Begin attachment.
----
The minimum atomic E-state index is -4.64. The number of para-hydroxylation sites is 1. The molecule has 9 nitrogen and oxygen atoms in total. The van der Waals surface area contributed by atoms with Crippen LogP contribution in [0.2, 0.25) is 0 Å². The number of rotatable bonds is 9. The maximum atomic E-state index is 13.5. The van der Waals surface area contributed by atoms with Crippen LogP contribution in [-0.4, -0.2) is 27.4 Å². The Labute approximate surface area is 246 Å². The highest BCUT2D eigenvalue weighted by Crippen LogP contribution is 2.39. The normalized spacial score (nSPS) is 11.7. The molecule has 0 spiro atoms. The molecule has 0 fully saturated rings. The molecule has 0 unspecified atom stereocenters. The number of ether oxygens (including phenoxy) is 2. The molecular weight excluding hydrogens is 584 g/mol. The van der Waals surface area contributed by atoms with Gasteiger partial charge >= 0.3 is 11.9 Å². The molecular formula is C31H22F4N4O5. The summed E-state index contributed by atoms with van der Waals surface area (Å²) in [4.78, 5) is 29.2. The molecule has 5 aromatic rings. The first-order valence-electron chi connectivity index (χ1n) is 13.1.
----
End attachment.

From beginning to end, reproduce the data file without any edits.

The minimum atomic E-state index is -4.64. The number of para-hydroxylation sites is 1. The molecule has 9 nitrogen and oxygen atoms in total. The van der Waals surface area contributed by atoms with Crippen LogP contribution in [0.2, 0.25) is 0 Å². The number of rotatable bonds is 9. The maximum atomic E-state index is 13.5. The van der Waals surface area contributed by atoms with Crippen LogP contribution in [-0.4, -0.2) is 27.4 Å². The Labute approximate surface area is 246 Å². The highest BCUT2D eigenvalue weighted by Crippen LogP contribution is 2.39. The normalized spacial score (nSPS) is 11.7. The molecule has 0 spiro atoms. The molecule has 0 fully saturated rings. The molecule has 0 unspecified atom stereocenters. The number of ether oxygens (including phenoxy) is 2. The molecular weight excluding hydrogens is 584 g/mol. The van der Waals surface area contributed by atoms with Gasteiger partial charge >= 0.3 is 11.9 Å². The molecular formula is C31H22F4N4O5. The summed E-state index contributed by atoms with van der Waals surface area (Å²) in [4.78, 5) is 29.2. The molecule has 5 aromatic rings. The first-order valence-electron chi connectivity index (χ1n) is 13.1.